One of the hardest things for me to “let go” is attempting to control the future. College is full of big decisions that lead to big life changes. Sometimes the world makes us feel like we should already have a 30-year life plan. Meanwhile, we’re just trying to make it through a tough semester.

Jesus has some practical advice for us. He said, “Can any one of you by worrying add a single hour to your life?” (Matt. 6:27 NIV).

Don’t Go There!

“I shouldn’t have done it. I knew better. Once I got started, I couldn’t stop.”

My remorseful friend stood before me with head down. I reassured her that I understood. We all travel damaging paths sometime. But hers was a craving that could end her life, and she knew it. Determination was on her side though, as she resolved to “get it together.”

Giving Up My Life

“We aren’t sure what’s wrong,” said the emergency room doctor.

I’d been experiencing four days of abdominal pain accompanied by a low-grade temperature.

“Your doctor said it could be your appendix leaking infection.” He paused. “But we aren’t sure what that soft mass is.”

Observe the Need, Meet the Need

The phone rings.

My grandmother is on the other end. I’m always happy to hear from her even though I see her and my grandfather several times a month. My mother is working at a new job following her college graduation. I’m proud of my mom; I’m saddened by my parent’s divorce; and I’m confused by the current situation in which we find ourselves.

My grandmother tells me to go to the kitchen, look in the refrigerator and kitchen cabinets, and tell her exactly what I see. I immediately do as she instructs. I tell her the contents of the refrigerator and cabinets. This task takes me less than 3 minutes.

I remember this situation and conversation with my grandmother as if it were yesterday. But this conversation occurred more than 30 years ago. That same day, while my mother was still working, my grandparents delivered sacks and sacks of groceries. My brothers, sister, and I were elated! We had not seen that many groceries in our house in a very long time.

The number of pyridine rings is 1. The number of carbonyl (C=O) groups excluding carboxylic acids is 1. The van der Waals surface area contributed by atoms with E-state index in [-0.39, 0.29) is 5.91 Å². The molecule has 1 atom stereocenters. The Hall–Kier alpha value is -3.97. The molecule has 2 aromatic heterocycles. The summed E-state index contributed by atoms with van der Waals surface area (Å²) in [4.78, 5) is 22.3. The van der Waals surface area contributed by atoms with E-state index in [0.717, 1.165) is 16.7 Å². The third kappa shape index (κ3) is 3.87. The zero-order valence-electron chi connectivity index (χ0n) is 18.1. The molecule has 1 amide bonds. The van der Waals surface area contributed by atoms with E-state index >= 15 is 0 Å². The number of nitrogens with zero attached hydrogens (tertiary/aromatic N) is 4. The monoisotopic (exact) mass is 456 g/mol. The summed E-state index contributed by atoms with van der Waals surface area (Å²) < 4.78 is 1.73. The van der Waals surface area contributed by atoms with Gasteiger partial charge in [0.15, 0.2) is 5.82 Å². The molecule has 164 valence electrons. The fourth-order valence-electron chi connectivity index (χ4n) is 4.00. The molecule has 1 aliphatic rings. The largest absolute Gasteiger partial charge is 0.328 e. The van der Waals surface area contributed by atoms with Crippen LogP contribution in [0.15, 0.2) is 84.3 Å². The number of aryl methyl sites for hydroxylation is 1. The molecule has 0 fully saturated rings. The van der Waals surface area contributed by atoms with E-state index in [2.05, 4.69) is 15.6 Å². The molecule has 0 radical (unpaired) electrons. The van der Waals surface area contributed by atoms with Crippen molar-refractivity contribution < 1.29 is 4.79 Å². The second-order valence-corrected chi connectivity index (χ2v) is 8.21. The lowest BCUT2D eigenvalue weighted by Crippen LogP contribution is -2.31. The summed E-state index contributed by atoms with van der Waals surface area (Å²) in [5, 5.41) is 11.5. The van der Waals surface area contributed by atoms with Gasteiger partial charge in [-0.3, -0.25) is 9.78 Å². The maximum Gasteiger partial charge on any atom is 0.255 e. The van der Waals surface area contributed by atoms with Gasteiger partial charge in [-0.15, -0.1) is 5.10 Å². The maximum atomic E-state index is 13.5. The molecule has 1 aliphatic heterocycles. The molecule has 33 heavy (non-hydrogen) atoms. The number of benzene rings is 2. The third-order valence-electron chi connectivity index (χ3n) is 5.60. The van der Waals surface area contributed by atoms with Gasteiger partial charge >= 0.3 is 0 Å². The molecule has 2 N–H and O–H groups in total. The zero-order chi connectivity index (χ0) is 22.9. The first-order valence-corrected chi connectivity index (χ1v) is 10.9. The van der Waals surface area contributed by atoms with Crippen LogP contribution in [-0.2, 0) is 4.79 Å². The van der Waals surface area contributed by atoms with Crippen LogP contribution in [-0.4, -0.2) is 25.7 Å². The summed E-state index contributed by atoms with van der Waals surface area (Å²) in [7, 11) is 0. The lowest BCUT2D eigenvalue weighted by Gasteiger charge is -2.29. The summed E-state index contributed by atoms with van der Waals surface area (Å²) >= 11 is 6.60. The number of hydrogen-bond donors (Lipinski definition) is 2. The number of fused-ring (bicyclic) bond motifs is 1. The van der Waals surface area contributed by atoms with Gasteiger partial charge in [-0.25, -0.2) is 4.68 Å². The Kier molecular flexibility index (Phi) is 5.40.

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Rice for Christmas

Mrs. Susan captivated the VBS children with the huge Christmas package. But they were crestfallen when the contents were revealed. Rice, dried beans, flour?

Having made innumerable medical mission trips and also dispensing staple food items to families, Mrs. Susan explained that children in other countries are elated when they receive a bag of rice. Whereas, “unfortunately we all have so much that we are ungrateful.”

Summer Plans

Summer . . . plans. Really? Isn’t that an oxymoron? Summer is not supposed to be about plans. It’s about not having to have a plan! Or at least I used to think so. I guess summer as a grown-up isn’t always quite that free. I remember the feeling of getting out of the last day of school without a care in the world. I had nothing to do and no expectations—just rest, TV, making up games in the yard, or spending time with my grandparents. It was awesome, for a while. It didn’t take long to find out that there were still household chores to do, some expectations of others, and, in the South, a humid heat that drains your energy. Oh, and boredom, sunburns, and mosquitos.

I didn’t make plans back then but I’m pretty sure someone was making them. Summers are pretty awesome, but maybe having a plan isn’t such a bad idea after all.